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Gastro esophageal reflux disease, commonly referred to as GERD or acid reflux, is a condition in which the liquid content of the stomach regurgitates (backs up or refluxes) into the esophagus. The liquid can inflame and damage the lining (esophagitis) of the esophagus although visible signs of inflammation occur in a minority of patients. The regurgitated liquid usually contains acid and pepsin that are produced by the stomach. Acid is believed to be the most injurious component of the refluxed liquid. GERD is a chronic condition. Once it begins, it usually is life-long. Once treatment for GERD is begun, therefore, it usually will need to be continued indefinitely.

As is often the case, the body has ways (mechanisms) to protect itself from the harmful effects of reflux and acid. For example, most reflux occurs during the day when individuals are upright. In the upright position, the refluxed liquid is more likely to flow back down into the stomach due to the effect of gravity. In addition, while individuals are awake, they repeatedly swallow, whether or not there is reflux. Each swallow carries any refluxed liquid back into the stomach. Finally, the salivary glands in the mouth produce saliva, which contains bicarbonate. With each swallow, bicarbonate-containing saliva travels down the esophagus. The bicarbonate neutralizes the small amount of acid that remains in the esophagus after gravity and swallowing have removed most of the liquid.

Several changes in eating habits can be beneficial in treating GERD.

Certain foods are known to reduce the pressure in the lower esophageal sphincter and thereby promote reflux. These foods should be avoided and include chocolate, peppermint, fatty foods, alcohol, and caffeinated drinks.

The lower esophageal muscle can be weakened by factors other than food.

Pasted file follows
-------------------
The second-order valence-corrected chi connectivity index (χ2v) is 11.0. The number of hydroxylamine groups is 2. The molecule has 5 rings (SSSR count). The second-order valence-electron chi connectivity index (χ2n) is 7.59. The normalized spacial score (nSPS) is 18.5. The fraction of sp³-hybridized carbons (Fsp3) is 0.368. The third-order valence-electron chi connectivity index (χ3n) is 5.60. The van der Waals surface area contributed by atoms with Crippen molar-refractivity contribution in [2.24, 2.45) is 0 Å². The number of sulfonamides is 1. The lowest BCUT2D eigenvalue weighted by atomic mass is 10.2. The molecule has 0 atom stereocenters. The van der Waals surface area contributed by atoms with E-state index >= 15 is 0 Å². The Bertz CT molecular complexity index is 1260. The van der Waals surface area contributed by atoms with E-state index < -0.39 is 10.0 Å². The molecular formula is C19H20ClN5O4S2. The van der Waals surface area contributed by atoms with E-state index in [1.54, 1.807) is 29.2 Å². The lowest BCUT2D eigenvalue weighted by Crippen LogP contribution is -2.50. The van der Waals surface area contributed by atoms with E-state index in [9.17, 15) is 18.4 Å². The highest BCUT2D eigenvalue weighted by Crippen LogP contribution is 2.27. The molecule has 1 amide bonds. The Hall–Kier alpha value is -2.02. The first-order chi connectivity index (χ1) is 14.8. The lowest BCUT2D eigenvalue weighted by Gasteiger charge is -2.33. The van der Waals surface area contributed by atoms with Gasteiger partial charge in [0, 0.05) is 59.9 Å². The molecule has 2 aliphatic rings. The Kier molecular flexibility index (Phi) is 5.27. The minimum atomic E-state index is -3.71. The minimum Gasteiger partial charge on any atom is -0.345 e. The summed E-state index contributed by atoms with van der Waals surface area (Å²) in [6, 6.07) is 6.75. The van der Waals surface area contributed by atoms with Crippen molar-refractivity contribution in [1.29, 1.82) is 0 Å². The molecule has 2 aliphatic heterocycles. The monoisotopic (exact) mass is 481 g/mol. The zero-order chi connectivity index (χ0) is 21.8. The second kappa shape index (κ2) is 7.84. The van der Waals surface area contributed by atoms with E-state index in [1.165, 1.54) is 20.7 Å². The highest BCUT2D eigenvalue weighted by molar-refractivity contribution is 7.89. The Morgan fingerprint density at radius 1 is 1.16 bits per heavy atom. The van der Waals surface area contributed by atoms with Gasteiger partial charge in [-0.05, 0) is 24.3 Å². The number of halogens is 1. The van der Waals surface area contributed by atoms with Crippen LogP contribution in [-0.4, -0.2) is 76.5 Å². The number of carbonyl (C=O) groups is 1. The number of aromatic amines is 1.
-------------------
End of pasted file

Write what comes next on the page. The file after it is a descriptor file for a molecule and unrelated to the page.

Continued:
The following recommendations may be helpful in reducing symptoms:

1. Stop using tobacco in all forms. Nicotine weakens the lower esophageal muscle.

2. Avoid chewing gum and hard candy. They increase the amount of swallowed air which, in turn, leads to belching and reflux.

3. Do not lie down immediately after eating. Avoid late night snacks.

4. Avoid tight clothing and bending over after eating.

5. Eat small, frequent portions of food and snack if needed.

6. Lose weight if overweight. Obesity leads to increased reflux.

7. Elevate the head of the bed six to eight inches to prevent reflux when sleeping. Extra pillows, by themselves, are not very helpful.

8. Certain foods aggravate acid reflux, and should be avoided like fatty or fried foods, peppermint and spearmint, whole milk, oils, chocolate, creamed foods or soups, and most fast foods.

9. The foods that irritate an inflamed lower esophagus and may need to be limited or avoided like citrus fruits and juices, coffee (regular and decaffeinated), caffeinated soft drinks, tea and other caffeinated beverages.

10. Spicy or acidic foods may not be tolerated by some individuals.

11. Probiotics in your diet or in a supplement naturally restore digestive balance and health.

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